Leah makes a great point about the social “highschoolish” pressure on Facebook. I think that’s very true. For the librarians, just take a look at the ALA Think Tank. I, on the other hand, would extend this to other social networking sites as well.
I also think Facebook gives us a copout for not admitting friendships have met there natural conclusion. This is really hard for us to admit. But so many friendships in our lives are only for a season. With Facebook, it seems we don’t have to come to terms with that. Facebook gives us a way to not have to say goodbye. Heck, my dad’s Facebook page is still active even though he has been dead for 2 years.
I certainly think my Facebook Sabbatical had a detrimental impact on my personal learning network. A lot of articles that I read, I find through Facebook. I was hoping that Twitter would take up this role for me, but it didn’t. Perhaps its because I’ve had a Facebook for so much longer, or because it is my de facto social media site, I’ve devoted more time to my newsfeed and friends. I am far stricter with who I friend on Facebook than on Twitter.
This whole experiment has gotten me to think a lot about social media from a librarian perspective. For some years we have heralded the positives of social media with virtually little discussion of its negative impact. Those who have been bold enough to question it are quickly labeled a luddite, dismissed, harangued and vilified (of course on the social media sites, grow up and while your at it get off my lawn). We know that echo chambers and filter bubbles are detrimental to our society. We also know that during the rise of the Internet and social media, our worldview has shrunk. Some argue this is not a result of those phenomena (but they certainly cannot prove that).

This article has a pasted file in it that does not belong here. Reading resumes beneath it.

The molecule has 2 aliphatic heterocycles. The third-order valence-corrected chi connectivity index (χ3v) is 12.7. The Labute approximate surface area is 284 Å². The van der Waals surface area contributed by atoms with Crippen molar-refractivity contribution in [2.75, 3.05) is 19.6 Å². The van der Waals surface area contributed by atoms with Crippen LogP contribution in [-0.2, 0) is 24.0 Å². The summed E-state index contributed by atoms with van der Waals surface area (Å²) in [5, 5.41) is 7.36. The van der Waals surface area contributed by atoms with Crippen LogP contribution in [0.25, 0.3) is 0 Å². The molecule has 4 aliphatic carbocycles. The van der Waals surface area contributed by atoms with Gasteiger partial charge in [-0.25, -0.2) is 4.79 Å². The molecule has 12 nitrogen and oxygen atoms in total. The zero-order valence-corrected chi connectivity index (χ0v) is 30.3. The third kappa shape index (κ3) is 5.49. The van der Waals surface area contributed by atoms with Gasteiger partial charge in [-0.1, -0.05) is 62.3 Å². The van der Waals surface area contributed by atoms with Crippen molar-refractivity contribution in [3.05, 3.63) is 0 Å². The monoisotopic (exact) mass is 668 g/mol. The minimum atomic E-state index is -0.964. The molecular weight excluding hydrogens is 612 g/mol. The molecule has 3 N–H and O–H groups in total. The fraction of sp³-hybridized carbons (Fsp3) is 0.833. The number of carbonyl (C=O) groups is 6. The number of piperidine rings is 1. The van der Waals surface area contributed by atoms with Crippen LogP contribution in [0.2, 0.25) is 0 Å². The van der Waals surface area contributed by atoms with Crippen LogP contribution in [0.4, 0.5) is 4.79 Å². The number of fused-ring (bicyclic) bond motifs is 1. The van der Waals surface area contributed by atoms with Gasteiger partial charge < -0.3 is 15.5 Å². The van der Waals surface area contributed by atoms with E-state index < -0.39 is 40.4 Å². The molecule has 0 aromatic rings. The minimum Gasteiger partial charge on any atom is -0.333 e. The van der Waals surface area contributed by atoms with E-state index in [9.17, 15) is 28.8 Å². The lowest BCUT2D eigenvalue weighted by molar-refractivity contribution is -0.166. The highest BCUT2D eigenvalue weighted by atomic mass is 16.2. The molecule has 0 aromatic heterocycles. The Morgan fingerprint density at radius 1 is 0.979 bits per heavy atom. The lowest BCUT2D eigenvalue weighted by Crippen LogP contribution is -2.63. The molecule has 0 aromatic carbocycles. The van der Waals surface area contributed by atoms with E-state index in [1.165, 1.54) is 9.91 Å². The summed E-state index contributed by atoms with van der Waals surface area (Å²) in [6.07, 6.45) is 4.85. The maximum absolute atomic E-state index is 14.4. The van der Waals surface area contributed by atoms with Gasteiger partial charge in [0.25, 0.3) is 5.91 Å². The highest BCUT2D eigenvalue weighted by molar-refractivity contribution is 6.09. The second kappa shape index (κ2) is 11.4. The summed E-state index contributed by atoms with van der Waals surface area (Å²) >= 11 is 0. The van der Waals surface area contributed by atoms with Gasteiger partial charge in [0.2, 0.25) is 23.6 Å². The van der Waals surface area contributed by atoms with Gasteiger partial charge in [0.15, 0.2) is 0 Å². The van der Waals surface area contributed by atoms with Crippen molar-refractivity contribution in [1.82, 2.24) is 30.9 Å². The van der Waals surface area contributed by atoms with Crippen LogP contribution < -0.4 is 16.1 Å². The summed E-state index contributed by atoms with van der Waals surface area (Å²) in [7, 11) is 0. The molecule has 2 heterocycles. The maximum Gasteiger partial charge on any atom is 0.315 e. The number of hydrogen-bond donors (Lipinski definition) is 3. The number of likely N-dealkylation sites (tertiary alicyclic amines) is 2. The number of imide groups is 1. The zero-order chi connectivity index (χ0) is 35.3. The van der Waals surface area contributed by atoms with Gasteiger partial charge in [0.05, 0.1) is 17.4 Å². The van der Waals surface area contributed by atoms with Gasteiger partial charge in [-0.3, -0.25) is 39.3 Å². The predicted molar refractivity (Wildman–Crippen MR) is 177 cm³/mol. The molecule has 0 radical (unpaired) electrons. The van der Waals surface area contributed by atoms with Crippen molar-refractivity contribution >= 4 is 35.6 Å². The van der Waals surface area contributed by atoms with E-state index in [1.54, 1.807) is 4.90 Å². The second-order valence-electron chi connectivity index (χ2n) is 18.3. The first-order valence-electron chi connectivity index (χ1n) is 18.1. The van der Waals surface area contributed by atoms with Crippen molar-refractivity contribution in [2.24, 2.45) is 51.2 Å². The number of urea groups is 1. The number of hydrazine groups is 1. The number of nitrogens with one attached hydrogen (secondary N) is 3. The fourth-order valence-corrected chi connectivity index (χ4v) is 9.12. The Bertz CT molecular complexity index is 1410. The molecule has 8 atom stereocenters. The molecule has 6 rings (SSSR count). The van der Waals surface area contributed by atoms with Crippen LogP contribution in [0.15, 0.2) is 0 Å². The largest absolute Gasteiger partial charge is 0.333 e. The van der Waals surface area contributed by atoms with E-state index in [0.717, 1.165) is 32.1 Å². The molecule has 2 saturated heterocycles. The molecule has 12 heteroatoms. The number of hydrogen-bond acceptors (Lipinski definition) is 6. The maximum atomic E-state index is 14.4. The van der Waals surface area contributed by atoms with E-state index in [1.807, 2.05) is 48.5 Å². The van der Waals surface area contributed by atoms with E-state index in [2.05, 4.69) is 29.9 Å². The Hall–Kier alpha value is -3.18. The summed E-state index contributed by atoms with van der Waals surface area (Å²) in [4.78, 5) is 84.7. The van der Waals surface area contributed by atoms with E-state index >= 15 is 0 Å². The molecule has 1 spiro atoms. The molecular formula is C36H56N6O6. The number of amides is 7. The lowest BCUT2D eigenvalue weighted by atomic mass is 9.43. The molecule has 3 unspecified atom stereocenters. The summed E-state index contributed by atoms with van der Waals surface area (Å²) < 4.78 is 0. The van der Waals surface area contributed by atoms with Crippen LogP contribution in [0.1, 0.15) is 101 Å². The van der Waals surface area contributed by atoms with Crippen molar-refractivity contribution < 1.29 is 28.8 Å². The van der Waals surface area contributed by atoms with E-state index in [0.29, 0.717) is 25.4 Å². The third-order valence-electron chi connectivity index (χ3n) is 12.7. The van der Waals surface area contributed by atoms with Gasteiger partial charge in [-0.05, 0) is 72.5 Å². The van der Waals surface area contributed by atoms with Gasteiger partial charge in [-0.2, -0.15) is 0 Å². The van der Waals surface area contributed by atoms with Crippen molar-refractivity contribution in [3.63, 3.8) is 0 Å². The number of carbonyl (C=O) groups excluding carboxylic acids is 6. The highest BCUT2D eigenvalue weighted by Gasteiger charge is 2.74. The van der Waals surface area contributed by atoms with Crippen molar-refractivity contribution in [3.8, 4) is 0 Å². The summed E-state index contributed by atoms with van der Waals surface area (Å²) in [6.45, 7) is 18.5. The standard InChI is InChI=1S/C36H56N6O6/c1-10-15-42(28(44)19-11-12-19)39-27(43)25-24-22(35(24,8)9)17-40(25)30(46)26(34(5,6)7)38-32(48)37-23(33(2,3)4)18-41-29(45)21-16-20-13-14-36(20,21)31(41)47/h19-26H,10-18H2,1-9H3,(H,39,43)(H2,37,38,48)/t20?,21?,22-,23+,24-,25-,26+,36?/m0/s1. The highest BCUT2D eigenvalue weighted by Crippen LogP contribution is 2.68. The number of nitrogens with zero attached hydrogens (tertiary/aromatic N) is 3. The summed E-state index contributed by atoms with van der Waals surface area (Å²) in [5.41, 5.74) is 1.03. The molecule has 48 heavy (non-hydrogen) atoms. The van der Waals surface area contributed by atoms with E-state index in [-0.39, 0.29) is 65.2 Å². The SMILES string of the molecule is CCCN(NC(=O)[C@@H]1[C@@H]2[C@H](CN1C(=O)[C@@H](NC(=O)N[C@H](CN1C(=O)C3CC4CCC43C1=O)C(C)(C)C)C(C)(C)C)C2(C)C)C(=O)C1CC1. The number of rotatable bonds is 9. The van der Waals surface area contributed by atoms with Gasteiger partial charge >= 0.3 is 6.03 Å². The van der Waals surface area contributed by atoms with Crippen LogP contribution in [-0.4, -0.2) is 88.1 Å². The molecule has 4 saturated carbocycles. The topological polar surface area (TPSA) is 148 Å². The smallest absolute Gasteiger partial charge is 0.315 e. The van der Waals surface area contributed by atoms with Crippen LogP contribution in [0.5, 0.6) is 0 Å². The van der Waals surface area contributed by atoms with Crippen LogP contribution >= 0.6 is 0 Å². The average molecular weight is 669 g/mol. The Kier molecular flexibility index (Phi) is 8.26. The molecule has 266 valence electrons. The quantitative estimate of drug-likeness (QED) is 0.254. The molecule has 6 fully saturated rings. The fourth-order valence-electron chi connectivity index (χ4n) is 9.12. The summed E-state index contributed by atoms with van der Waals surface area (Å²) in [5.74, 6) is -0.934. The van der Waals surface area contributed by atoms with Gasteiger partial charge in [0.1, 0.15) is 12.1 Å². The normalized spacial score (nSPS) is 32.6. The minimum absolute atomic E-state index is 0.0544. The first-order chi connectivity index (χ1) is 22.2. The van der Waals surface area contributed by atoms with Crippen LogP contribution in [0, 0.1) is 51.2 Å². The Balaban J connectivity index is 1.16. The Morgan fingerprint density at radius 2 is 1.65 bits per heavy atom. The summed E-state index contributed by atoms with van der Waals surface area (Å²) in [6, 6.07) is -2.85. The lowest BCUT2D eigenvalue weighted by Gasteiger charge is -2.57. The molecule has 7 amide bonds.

So will I return to Facebook? I think so, but I’m not ready yet. I need to set some pretty strict rules for myself. I think I will not add the app back (this whole experience leads me to wonder how much I actually even need a smart phone). I think I want to limit myself to like 15 minutes a day. Which on the one hand seems like a lot of time, and on the other hand is nowhere near enough time.
Overall the experiment has been great. I certainly want to try more experiments. Like the Matt Cutts TED talk about trying something new for 30 days. I want to try using only a Chromebook for 30 days. I want to write a letter a day for 30 days. I think to get the full experience, next time I will follow Baratunde’s model and remove myself from the Internet entirely; a full digital detox. I want to understand how truly locked in I am.
Are you considering a Facebook Sabbatical? If so, may you find the experience and the experiment deeply fulfilling. May you find spare time, deep connections with those you love, and to know yourself a little bit better. And may you find your eyes open to all that we let into our lives and an honest dialog of positive and negative impact that has on us.